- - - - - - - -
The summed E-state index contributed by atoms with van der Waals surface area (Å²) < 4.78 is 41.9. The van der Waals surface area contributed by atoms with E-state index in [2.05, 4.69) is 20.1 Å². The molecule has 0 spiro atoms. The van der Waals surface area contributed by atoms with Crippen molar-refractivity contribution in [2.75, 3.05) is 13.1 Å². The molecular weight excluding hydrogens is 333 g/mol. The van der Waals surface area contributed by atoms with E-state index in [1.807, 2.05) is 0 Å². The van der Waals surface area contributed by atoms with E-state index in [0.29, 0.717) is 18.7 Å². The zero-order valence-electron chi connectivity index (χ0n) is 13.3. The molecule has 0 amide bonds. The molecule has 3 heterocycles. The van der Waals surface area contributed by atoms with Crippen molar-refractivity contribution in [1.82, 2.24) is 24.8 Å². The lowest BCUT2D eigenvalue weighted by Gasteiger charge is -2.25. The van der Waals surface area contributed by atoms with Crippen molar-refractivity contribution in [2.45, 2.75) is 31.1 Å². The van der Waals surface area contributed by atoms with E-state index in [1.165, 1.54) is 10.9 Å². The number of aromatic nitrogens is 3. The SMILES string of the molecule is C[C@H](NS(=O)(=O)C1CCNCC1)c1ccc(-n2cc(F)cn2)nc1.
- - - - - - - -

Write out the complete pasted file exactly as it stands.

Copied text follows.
The summed E-state index contributed by atoms with van der Waals surface area (Å²) < 4.78 is 41.9. The van der Waals surface area contributed by atoms with E-state index in [2.05, 4.69) is 20.1 Å². The molecule has 0 spiro atoms. The van der Waals surface area contributed by atoms with Crippen molar-refractivity contribution in [2.75, 3.05) is 13.1 Å². The molecular weight excluding hydrogens is 333 g/mol. The van der Waals surface area contributed by atoms with E-state index in [1.807, 2.05) is 0 Å². The van der Waals surface area contributed by atoms with E-state index in [0.29, 0.717) is 18.7 Å². The zero-order valence-electron chi connectivity index (χ0n) is 13.3. The molecule has 0 amide bonds. The molecule has 3 heterocycles. The van der Waals surface area contributed by atoms with Crippen molar-refractivity contribution in [1.82, 2.24) is 24.8 Å². The lowest BCUT2D eigenvalue weighted by Gasteiger charge is -2.25. The van der Waals surface area contributed by atoms with Crippen molar-refractivity contribution in [2.45, 2.75) is 31.1 Å². The van der Waals surface area contributed by atoms with E-state index in [1.165, 1.54) is 10.9 Å². The number of aromatic nitrogens is 3. The SMILES string of the molecule is C[C@H](NS(=O)(=O)C1CCNCC1)c1ccc(-n2cc(F)cn2)nc1.